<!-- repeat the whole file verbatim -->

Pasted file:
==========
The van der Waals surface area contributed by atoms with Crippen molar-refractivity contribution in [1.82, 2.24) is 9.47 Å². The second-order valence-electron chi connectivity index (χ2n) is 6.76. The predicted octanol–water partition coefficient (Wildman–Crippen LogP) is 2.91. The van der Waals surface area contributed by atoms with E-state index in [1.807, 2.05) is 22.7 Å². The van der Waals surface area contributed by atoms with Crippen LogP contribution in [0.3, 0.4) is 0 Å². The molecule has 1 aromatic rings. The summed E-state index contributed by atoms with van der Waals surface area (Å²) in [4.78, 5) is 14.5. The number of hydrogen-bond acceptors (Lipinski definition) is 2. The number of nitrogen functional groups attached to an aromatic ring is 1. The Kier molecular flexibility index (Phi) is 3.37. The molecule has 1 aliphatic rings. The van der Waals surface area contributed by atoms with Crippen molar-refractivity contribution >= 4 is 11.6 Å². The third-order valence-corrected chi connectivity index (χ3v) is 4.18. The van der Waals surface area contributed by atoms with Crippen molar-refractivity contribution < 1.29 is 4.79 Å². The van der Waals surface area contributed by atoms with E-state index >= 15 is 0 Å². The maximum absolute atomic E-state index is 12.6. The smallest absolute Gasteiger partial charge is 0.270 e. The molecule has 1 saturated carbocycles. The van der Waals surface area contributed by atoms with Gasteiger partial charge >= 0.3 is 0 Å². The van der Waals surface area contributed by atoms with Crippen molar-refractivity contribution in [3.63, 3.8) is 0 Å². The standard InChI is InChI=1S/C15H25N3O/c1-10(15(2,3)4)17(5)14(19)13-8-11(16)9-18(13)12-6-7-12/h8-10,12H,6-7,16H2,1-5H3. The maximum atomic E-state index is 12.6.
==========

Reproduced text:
The van der Waals surface area contributed by atoms with Crippen molar-refractivity contribution in [1.82, 2.24) is 9.47 Å². The second-order valence-electron chi connectivity index (χ2n) is 6.76. The predicted octanol–water partition coefficient (Wildman–Crippen LogP) is 2.91. The van der Waals surface area contributed by atoms with E-state index in [1.807, 2.05) is 22.7 Å². The van der Waals surface area contributed by atoms with Crippen LogP contribution in [0.3, 0.4) is 0 Å². The molecule has 1 aromatic rings. The summed E-state index contributed by atoms with van der Waals surface area (Å²) in [4.78, 5) is 14.5. The number of hydrogen-bond acceptors (Lipinski definition) is 2. The number of nitrogen functional groups attached to an aromatic ring is 1. The Kier molecular flexibility index (Phi) is 3.37. The molecule has 1 aliphatic rings. The van der Waals surface area contributed by atoms with Crippen molar-refractivity contribution >= 4 is 11.6 Å². The third-order valence-corrected chi connectivity index (χ3v) is 4.18. The van der Waals surface area contributed by atoms with Crippen molar-refractivity contribution < 1.29 is 4.79 Å². The van der Waals surface area contributed by atoms with E-state index >= 15 is 0 Å². The maximum absolute atomic E-state index is 12.6. The smallest absolute Gasteiger partial charge is 0.270 e. The molecule has 1 saturated carbocycles. The van der Waals surface area contributed by atoms with Gasteiger partial charge >= 0.3 is 0 Å². The van der Waals surface area contributed by atoms with Crippen molar-refractivity contribution in [3.63, 3.8) is 0 Å². The standard InChI is InChI=1S/C15H25N3O/c1-10(15(2,3)4)17(5)14(19)13-8-11(16)9-18(13)12-6-7-12/h8-10,12H,6-7,16H2,1-5H3. The maximum atomic E-state index is 12.6.